[News] Leonard Peltier's Reaction to Kamook & Arlo Looking Cloud Trial
News at freedomarchives.org
News at freedomarchives.org
Tue Feb 10 13:23:19 EST 2004
First of all, I want to thank all those who have been standing up for the
American Indian Movement and myself. The Arlo Looking Cloud trial was
nothing more than an indirect presentation of another Myrtle Poorbear to
discredit AIM and myself, and to extradite John Graham. I am an innocent
man. The government knows that, and Kamook knows I am innocent as well.
On a personal note, Kamook's testimony was like being stabbed in the heart
while simultaneously being told your sister just died. I cannot convey
enough, the shock and hurt that I felt. Of all the fabrications that the
government has used to keep me imprisoned, this one hurt so deeply. I would
have laid down my life to defend Kamook and her people and I did risk it
several times. If there has ever been a time during my 28 years in this
hole that I have felt disheartened, it is now. I loved Kamook as my own
family. I can't believe the $43,000 the FBI gave her was a determining
factor for her to perjure herself on the witness stand. There must have
been some extreme threat the FBI or their cronies put upon her.
If you want to know who is responsible for Anna Mae's death, just look
around and see who else has been irresponsibly pointing fingers at proven
warriors. This kind of behavior is doing the dirty work of the F.B.I. and
the corporate entities that seek to control or own Native lands and
resources. All of those who took part in this abortion of justice in Rapid
City should be ashamed. I would say more, but my emotions are overwhelming
at the moment.
We as a people and a nation need to honor those who sacrificed for the
people and not forget them as they become elders. In every generation we
must stand strong. The enemy has many masks and the ideologies that drive
it are centuries old now, the gluttonous appetite for money and power of
those addicted. I will not give up and it's not over until it's over.
Speak, organize, demonstrate, pray, help the poor and oppressed, be a good
example, and most of all "don't ever give up!"
In The Spirit Of Crazy Horse,
Jury convicts former AIM member in 1975 murder
CARSON WALKER, Associated Press Writer
Saturday, February 7, 2004
©2004 Associated Press
(02-07) 00:46 PST RAPID CITY, S.D. (AP) --
A former American Indian Movement member was convicted of murdering a woman
who had been suspected of being a government informant. His attorney plans
Arlo Looking Cloud, 50, will be sentenced April 23 and faces a mandatory
life prison term.
He showed no emotion when a federal jury pronounced him guilty Friday in
the 1975 shooting death of Anna Mae Pictou Aquash, a fellow member of the
militant group. Her frozen body was found in 1976 on South Dakota's Pine
Ridge Indian Reservation.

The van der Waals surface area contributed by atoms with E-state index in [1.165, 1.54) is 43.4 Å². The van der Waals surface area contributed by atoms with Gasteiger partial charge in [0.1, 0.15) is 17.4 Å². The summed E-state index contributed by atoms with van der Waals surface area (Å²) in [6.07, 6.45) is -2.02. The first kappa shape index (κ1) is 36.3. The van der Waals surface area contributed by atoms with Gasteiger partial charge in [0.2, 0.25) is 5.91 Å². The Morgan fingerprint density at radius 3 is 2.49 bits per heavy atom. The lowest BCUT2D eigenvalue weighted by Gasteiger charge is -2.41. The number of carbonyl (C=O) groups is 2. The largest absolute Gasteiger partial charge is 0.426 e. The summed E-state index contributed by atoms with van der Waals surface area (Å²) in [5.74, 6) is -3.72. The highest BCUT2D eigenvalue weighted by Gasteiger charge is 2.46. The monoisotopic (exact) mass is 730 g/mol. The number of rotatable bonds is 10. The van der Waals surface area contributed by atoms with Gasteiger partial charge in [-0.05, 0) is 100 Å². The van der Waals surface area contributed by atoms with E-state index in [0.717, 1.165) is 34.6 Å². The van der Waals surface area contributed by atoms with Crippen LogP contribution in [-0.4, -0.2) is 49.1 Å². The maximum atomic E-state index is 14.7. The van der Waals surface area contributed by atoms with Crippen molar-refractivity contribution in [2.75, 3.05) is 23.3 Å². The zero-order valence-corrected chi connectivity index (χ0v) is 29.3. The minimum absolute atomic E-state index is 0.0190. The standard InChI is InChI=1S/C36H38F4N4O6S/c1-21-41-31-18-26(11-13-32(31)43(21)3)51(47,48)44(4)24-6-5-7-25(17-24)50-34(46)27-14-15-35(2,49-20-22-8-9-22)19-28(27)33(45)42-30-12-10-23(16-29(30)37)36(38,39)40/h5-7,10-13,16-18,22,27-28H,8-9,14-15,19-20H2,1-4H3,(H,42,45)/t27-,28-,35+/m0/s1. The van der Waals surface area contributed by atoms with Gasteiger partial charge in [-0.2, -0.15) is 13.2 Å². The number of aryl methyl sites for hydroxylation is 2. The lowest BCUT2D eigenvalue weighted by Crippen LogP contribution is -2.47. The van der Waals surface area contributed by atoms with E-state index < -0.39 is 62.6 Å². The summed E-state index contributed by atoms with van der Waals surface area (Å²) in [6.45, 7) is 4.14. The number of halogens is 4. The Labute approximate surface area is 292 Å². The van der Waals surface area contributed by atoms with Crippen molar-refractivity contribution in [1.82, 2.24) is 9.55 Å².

Defense attorney Tim Rensch said he believes he can win an appeal because
of prejudicial evidence that "had nothing to do with the case."
Jurors deliberated for about seven hours before convicting Looking Cloud of
first-degree murder committed in the perpetration of a kidnapping. He had
been indicted in March with another former AIM member, John Graham.
Authorities said they only recently found enough evidence to prosecute the
case. A break came when the former common-law wife of former AIM leader
Dennis Banks came forward.
Graham is free on bail in Canada and plans to fight extradition.
The slaying came amid a series of bloody clashes in the mid-1970s between
federal agents and AIM, which agitated for treaty rights and
self-determination for Indians. Aquash, a member of Mi'kmaq Tribe of
Canada, was among the Indian militants who occupied the village of Wounded
Knee for 71 days in 1973.
Prosecutors said Aquash's hands were tied and she begged for her life as
she was led to the edge of a cliff in South Dakota, where she was shot in
the back of the head.
Looking Cloud admitted he helped drive Aquash from Denver to Rapid City and
eventually to the place where he says Graham shot her, but he insisted he
did not know she was going to be killed.
Rensch said in closing arguments Friday that prosecutors had not proven
Looking Cloud knowingly took part in the killing.
"They have to prove beyond any reasonable doubt that in his mind he wanted
Miss Pictou Aquash to die," Rensch said. "Tagging along isn't enough."
U.S. Attorney Jim McMahon told jurors Looking Cloud had been a willing
participant in Aquash's killing.
"She gets to the edge of the cliff and asks to pray and she's shot in the
back of the head," McMahon said. "You don't have to go any further in this
case than that there. Because to haul somebody that distance to the edge of
the cliff is premeditated, cold-blooded murder."
Rensch criticized prosecutors for testimony about the violence of the
American Indian Movement that he said had nothing to do with the case.
McMahon said the evidence about AIM was intended to lay the background for
allegations among its members at the time that Aquash was a government spy.
©2004 Associated Press
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